Judge Robert Bonanno of Tampa resigned in 2001 under a cloud. Now, says the St. Petersburg Times, he is visiting former colleagues to drum up business for a fledgling, for-profit venture aimed at helping people complete their court-ordered supervision. Since July, 166 defendants have paid $65 each for a four-hour class at Bonanno’s Probation & Violation Center. In exchange for their voluntary attendance, their community service hours are waived or significantly reduced.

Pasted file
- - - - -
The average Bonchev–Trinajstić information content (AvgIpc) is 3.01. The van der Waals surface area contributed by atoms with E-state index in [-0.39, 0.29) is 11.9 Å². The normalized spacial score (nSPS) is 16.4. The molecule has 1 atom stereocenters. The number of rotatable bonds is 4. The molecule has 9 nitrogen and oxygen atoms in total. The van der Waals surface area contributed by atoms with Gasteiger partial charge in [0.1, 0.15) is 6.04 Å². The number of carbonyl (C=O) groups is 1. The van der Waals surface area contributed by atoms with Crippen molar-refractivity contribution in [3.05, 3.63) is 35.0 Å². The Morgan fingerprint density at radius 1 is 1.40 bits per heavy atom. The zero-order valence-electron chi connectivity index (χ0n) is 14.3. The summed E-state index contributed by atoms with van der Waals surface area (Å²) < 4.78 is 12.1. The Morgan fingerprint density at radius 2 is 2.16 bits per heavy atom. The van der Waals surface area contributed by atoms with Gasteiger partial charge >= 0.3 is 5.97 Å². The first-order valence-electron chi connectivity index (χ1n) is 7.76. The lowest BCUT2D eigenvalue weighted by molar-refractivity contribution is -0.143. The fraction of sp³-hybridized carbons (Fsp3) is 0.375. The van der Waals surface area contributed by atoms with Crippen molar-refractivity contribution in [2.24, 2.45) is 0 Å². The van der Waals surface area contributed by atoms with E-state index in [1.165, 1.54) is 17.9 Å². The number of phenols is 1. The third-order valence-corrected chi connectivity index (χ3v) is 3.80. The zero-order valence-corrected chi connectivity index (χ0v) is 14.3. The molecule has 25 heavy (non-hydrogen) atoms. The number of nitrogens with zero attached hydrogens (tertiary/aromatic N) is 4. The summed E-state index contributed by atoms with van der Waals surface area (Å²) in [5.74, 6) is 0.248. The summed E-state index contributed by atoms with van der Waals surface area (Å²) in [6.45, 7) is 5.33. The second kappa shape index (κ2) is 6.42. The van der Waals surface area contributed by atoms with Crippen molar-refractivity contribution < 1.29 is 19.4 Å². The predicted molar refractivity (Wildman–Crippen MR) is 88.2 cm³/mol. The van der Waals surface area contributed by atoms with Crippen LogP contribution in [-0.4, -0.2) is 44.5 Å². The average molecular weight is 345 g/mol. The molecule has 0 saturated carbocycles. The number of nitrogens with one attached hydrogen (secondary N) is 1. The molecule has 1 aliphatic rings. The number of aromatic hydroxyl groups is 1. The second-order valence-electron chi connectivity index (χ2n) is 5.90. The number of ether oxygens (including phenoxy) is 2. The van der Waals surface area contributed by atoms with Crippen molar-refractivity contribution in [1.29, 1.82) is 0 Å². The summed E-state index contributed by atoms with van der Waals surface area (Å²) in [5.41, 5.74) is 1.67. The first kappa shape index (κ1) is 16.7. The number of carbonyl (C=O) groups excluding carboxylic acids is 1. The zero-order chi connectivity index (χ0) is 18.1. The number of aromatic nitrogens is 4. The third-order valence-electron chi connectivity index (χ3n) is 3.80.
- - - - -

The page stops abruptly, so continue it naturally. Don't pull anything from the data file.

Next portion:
The three felony judges offering that incentive say they don’t see a conflict with the arrangement, though they are awaiting an ethics opinion. Most of their colleagues – and state corrections officials – haven’t lined up in support of Bonanno’s program. “I think that they’re doing something that the Department of Corrections is supposed to do themselves,” Circuit Judge Ronald Ficarrotta said. In fact, the department does offer educational sessions for probationers. For free. The 15 state-sponsored events scheduled this month will include tips for succeeding on probation, plus information about using public transportation, making life goals and getting job training. Before Bonanno resigned, a state House committee began impeachment proceedings. He stepped down to avoid facing questions about a courthouse affair, the sealing of cases and the purchase of a $450,000 model home.